Bulldogs Beat

Analysis: Inside how Georgia’s run game wears down its opponents

Running the ball is hard in the SEC.

That has become one of Kirby Smart’s favorite mantras as the season has progressed, and there’s a reason for that. In the last four games against conference opponents, the Bulldogs have rushed for 191 yards per game — still very good, but nothing like the numbers the team put up earlier in the year.

It’s not easy to start gashing teams right away in the SEC; instead, offenses have to wear opponents down in order to run the ball when needed in the fourth quarter.

“You don’t just walk in the SEC and move people early in the game,” Smart said on Oct. 22, the Tuesday after Georgia defeated Kentucky 21-0. “It just doesn’t happen. You’re not just road grading folks out of there. It’s a cumulative effect that it takes. We certainly had a cumulative effect because we ran it better later than earlier.”

The Bulldogs are now in the heart of the schedule, with four straight SEC games and Georgia Tech to close the year. They won the first of the stretch against Florida but now, more than ever, they need the run game to continue to wear down its opponents as the game and season rolls along.

Perhaps no game shows this effect more than that Oct. 19 contest against Kentucky. On a rainy and windy night in Athens, the offense ran for 95 yards in the first half.

After halftime, however, the run game really got rolling. Georgia racked up 140 rushing yards and three rushing touchdowns after halftime en route to a 21-0 victory.

“That’s our main goal is to win the fourth quarter and wear them out before we do,” tight end Eli Wolf said. “We take pride in being tough and well-conditioned. So yeah, it is awesome when you can feel yourself still have energy and them start to give out a little bit.”

Georgia tried to do the same in the most recent game against Florida, but the talented Gators front held up well. The Bulldogs ran for 74 yards on 20 carries in the first half and 45 yards on 17 carries after the intermission.

Smart said that was the toughest challenge the ground game has faced, and the stats indeed show the lowest rushing yardage total on the season. Still, 37 attempts shows the Bulldogs were still committed to wearing down the Florida front.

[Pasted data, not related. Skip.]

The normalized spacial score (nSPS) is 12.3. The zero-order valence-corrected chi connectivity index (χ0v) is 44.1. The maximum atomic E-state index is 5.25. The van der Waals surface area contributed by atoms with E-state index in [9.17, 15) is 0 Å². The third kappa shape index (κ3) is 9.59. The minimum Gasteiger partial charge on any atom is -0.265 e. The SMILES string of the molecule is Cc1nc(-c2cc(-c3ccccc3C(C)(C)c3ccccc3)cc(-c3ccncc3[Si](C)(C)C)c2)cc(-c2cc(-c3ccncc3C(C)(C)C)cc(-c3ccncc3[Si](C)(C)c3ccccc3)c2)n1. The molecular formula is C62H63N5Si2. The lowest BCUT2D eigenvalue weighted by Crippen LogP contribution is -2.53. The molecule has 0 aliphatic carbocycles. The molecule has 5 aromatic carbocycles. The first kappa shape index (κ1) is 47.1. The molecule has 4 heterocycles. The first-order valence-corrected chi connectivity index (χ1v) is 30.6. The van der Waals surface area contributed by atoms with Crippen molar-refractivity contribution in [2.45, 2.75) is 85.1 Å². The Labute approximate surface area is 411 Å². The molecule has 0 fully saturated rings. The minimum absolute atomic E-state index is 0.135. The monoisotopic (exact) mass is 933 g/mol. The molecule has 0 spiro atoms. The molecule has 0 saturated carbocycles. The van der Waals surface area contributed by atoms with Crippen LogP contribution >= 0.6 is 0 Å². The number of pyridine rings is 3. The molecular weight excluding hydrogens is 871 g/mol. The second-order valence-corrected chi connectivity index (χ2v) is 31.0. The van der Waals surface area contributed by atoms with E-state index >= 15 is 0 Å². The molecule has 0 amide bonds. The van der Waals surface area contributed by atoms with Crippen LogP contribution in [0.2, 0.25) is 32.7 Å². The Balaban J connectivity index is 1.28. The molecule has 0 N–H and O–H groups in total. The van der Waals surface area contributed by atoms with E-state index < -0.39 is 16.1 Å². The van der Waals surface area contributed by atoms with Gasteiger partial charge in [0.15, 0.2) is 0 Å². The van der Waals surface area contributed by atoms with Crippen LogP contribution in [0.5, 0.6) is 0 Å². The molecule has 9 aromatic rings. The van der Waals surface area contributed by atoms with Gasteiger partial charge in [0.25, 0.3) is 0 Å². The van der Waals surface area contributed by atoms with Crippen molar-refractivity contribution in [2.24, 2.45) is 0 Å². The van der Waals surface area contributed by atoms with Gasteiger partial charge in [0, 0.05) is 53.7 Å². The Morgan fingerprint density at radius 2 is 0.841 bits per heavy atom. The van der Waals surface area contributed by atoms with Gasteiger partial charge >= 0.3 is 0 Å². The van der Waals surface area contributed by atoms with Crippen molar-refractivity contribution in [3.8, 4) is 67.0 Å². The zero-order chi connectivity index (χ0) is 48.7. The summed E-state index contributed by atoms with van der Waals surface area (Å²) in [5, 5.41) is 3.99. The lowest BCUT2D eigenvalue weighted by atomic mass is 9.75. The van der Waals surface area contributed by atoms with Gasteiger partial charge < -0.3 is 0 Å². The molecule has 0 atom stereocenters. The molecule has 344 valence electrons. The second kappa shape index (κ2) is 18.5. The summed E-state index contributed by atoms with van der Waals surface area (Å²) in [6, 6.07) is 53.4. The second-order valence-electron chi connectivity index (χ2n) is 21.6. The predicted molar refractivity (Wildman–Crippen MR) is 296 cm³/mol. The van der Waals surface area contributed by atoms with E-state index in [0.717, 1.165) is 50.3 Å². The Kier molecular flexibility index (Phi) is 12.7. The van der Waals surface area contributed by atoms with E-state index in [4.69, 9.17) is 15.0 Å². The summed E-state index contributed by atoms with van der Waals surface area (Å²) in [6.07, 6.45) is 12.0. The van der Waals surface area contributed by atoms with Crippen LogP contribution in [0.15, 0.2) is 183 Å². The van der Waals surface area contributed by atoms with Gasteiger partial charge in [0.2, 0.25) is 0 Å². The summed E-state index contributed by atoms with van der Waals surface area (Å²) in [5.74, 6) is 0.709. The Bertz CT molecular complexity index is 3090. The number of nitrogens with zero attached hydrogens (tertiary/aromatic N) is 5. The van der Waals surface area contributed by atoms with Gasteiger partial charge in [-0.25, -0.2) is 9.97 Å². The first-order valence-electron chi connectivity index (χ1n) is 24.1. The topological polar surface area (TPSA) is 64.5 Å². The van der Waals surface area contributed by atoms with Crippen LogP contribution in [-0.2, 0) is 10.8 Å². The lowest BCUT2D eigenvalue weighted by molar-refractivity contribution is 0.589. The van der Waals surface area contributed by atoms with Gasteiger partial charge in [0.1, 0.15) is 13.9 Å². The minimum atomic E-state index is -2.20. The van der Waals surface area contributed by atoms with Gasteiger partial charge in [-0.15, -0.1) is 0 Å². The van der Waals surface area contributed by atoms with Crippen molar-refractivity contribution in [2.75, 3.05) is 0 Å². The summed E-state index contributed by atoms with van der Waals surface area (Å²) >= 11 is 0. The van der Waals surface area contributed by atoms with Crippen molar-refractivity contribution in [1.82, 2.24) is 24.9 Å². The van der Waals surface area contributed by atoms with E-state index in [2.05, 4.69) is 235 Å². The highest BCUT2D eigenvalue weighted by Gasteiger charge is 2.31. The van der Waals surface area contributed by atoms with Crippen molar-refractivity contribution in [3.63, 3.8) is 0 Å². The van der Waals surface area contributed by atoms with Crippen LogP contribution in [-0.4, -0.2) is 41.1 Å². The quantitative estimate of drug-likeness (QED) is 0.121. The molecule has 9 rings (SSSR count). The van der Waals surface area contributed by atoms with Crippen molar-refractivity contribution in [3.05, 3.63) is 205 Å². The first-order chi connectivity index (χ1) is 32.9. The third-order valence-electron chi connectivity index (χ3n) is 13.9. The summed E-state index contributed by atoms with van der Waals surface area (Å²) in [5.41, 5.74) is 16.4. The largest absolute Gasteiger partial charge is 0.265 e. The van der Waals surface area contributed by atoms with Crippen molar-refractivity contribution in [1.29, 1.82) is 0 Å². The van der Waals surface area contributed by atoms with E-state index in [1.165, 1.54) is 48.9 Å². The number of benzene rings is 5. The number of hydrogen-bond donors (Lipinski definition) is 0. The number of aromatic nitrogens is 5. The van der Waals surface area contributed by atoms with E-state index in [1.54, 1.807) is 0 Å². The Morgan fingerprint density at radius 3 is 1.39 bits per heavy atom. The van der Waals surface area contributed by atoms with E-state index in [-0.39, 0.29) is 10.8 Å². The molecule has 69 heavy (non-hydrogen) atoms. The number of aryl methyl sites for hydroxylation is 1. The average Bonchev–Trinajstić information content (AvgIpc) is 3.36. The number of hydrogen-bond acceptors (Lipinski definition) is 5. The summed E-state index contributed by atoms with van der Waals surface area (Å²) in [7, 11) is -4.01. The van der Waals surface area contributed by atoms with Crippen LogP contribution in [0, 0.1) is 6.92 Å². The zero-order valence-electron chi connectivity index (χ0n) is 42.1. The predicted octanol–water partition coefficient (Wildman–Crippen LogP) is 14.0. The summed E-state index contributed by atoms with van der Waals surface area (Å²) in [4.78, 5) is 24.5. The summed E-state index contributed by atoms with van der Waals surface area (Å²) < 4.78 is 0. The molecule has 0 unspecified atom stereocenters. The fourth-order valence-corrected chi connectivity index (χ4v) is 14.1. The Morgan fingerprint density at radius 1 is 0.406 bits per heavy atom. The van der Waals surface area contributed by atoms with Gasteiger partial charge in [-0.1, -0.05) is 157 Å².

“I don’t think you ever just stick with something to bang your head against the wall,” Smart said. “If you’re not successful doing it, you can’t abandon it totally. But you’ve got to do what works and you’ve got to have enough change ups to keep them honest. I think we always try to do that.”

While the yardage total wasn’t what it was against Kentucky, the time of possession battle swung heavily in favor of Georgia.

The Bulldogs possessed the ball for nearly 36 minutes, keeping their defense off the field and Florida’s on it. Smart said winning that battle is one of the team’s goals every week, and they definitely succeeded in that area in Jacksonville. In the process, they helped tire out the Gators defense.

“It shows that we’re executing,” tight end Charlie Woerner said. “It’s hard to have long drives because usually something messes up or something like that. To have that long of a drive, it really shows off that we’ve been practicing really hard and getting better at executing our plays.”

So, what does it feel like going against a team that’s wearing down as the game goes along?

Woerner demonstrated by hitting his two closed fists together. For the first quarter, the fists crashed together in a stalemate. In the second quarter, one fist pushed the other back just a bit.

“By the fourth, though, you’re finally hitting them and they’re starting to move back a little bit,” Woerner said. “Then you’re starting to get those big, big runs.”

With what the Bulldogs have coming up, wearing down the opponent’s defense will take on an even bigger role. Saturday’s opponent, the Missouri Tigers, allows 137 rushing yards per game, good for 41st in the country. Auburn is tied for 19th at just under 113 yards per game, and even Texas A&M is 49th nationally at 142 yards per game.

For Woerner, the formula for success against those teams is simple.

“That’s been something Coach Smart’s been trying to ingrain in us since I got here to impose your will on our opponents and for them to not want to play us again,” Woerner said. “It’s just Georgia, man. Run the ball, you know?”

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